ImportError: module's Unicode representation does not match the interpreter's

Here's a birds-eye view of the patch:

moduleobject.h: Add a flags field to PyModuleDef_Base
moduleobject.c: Detect import with mismatched Unicode setting
pyunicode.h: New file; non-agnostic code from unicodeobject.h moved here
unicodeobject.h: Deleted ~150 lines of #defines (yay!)
Everything else: tests

I'm pretty happy with the patch.  In the earlier discussion here, there was generally positive feedback for the overall idea.  Someone want to do a patch review?
msg115461 - (view) Author: Antoine Pitrou (pitrou) * (Python committer) Date: 2010-09-03 15:38
+#undef HAVE_USABLE_CHAR_T

Isn't it HAVE_USABLE_WCHAR_T?

+struct PY_UNICODE_STRUCT;
+typedef struct PY_UNICODE_STRUCT Py_UNICODE_STRUCT;
+#define Py_UNICODE Py_UNICODE_STRUCT

Why not simply `typedef struct PY_UNICODE_STRUCT Py_UNICODE`?

The _testunicodeagnostic module could have a simple test method making a couple of calls to PyUnicode_* functions.
msg115474 - (view) Author: Daniel Stutzbach (stutzbach) (Python committer) Date: 2010-09-03 17:36
Thanks, Antoine.  Those are all good suggestions.  Attached is an updated patch.

Marc-Andre, Martin: would you like to look this over as well?
msg144619 - (view) Author: STINNER Victor (vstinner) * (Python committer) Date: 2011-09-29 19:38
The PEP 393 has been accepted. There is no more narrow or wide build, Py_UNICODE is now always wchar_t.

We have also a stable ABI which doesn't depend on the internal stucture of Unicode strings.

In Python 3.2, the name of dynamic libraries is also different if the module was compiled in narrow or wide mode. See the PEP 3149.

I think that it is enough. Can we close the issue?
msg144620 - (view) Author: Daniel Stutzbach (stutzbach) (Python committer) Date: 2011-09-29 19:39
Gladly. :-)
History
Date User Action Args
2011-09-29 19:39:30stutzbachsetstatus: open -> closed
resolution: out of date
messages: + msg144620

stage: patch review -> resolved
2011-09-29 19:38:10vstinnersetmessages: + msg144619
2010-12-29 01:46:04eric.araujosetnosy: + eric.araujo
2010-12-07 17:48:17belopolskysetnosy: + belopolsky
2010-09-03 17:36:48stutzbachsetfiles: + unicode-3.patch

messages: + msg115474
2010-09-03 15:38:44pitrousetnosy: + pitrou
messages: + msg115461
2010-09-03 14:57:22gvanrossumsetnosy: - gvanrossum
2010-09-03 11:05:24stutzbachsetkeywords: + needs review
files: + unicode-2.patch
messages: + msg115437

stage: needs patch -> patch review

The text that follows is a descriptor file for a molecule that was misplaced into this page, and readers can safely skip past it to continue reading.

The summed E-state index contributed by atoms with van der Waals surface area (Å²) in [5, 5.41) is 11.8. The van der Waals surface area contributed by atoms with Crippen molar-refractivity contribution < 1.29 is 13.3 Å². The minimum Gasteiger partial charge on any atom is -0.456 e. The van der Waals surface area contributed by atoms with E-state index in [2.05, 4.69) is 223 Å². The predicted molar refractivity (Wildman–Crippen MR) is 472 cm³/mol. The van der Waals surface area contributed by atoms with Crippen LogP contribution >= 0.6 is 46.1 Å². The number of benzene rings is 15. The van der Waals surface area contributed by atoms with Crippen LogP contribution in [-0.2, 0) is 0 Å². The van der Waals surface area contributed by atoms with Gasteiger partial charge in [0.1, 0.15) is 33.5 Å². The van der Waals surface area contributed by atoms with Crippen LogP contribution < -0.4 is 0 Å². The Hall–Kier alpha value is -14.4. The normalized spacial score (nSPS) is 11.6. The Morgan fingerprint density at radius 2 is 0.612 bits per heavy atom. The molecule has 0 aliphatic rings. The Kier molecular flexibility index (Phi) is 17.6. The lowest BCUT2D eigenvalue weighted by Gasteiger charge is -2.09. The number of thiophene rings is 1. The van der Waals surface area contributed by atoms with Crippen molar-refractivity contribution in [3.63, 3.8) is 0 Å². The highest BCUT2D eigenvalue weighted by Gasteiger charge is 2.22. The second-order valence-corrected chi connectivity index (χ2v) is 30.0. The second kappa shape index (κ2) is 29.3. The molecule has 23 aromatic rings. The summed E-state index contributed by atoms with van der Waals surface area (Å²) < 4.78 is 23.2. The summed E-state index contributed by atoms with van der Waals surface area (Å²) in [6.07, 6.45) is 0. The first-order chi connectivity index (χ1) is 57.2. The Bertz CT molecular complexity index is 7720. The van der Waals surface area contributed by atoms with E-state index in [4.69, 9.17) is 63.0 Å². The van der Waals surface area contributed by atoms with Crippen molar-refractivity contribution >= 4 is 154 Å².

2010-05-09 22:14:49stutzbachsetfiles: + unicode.patch

messages: + msg105419
2010-05-09 21:22:51stutzbachsetfiles: - unicode.patch
2010-05-09 16:53:48loewissetmessages: + msg105402
2010-05-09 16:45:55stutzbachsetfiles: - unnamed
2010-05-09 16:45:51stutzbachsetfiles: - unnamed
2010-05-09 16:42:33stutzbachsetfiles: + unnamed

messages: + msg105401
2010-05-09 16:32:09stutzbachsetfiles: + unnamed

messages: + msg105400
2010-05-09 15:12:35lemburgsetmessages: + msg105398
2010-05-08 19:35:22loewissetmessages: + msg105327
2010-05-08 17:55:07Arfreversetnosy: + Arfrever
2010-05-08 17:50:21stutzbachsetmessages: + msg105321
2010-05-08 16:47:27stutzbachsetmessages: + msg105315
2010-05-08 16:35:34lemburgsetmessages: + msg105312
2010-05-08 16:33:59stutzbachsetmessages: + msg105311
2010-05-08 16:20:35loewissetmessages: + msg105310
2010-05-08 16:19:27stutzbachsetmessages: + msg105309
2010-05-08 16:11:05stutzbachsetmessages: + msg105307
2010-05-08 16:02:49loewissetmessages: + msg105304
2010-05-08 15:48:38stutzbachsetmessages: + msg105302
2010-05-08 15:16:07lemburgsetmessages: + msg105297
2010-05-08 15:01:06stutzbachsetmessages: + msg105295
2010-05-08 13:15:28lemburgsetmessages: + msg105286
2010-05-08 13:07:46loewissetmessages: + msg105284
2010-05-08 10:03:50lemburgsetmessages: + msg105272
2010-05-08 04:46:24zookosetmessages: + msg105260
2010-05-07 22:42:25vstinnersetnosy: + vstinner
2010-05-07 22:38:23r.david.murraysetnosy: + r.david.murray, lemburg, loewis
messages: + msg105242
2010-05-07 21:54:29stutzbachsetmessages: + msg105239
2010-05-07 19:28:56stutzbachsetnosy: + gvanrossum, zooko, scoder
messages: + msg105225
2010-05-07 19:24:09stutzbachsetmessages: + msg105224
2010-05-07 19:04:05stutzbachsetfiles: + unicode.patch
keywords: + patch
2010-05-07 19:02:43stutzbachcreate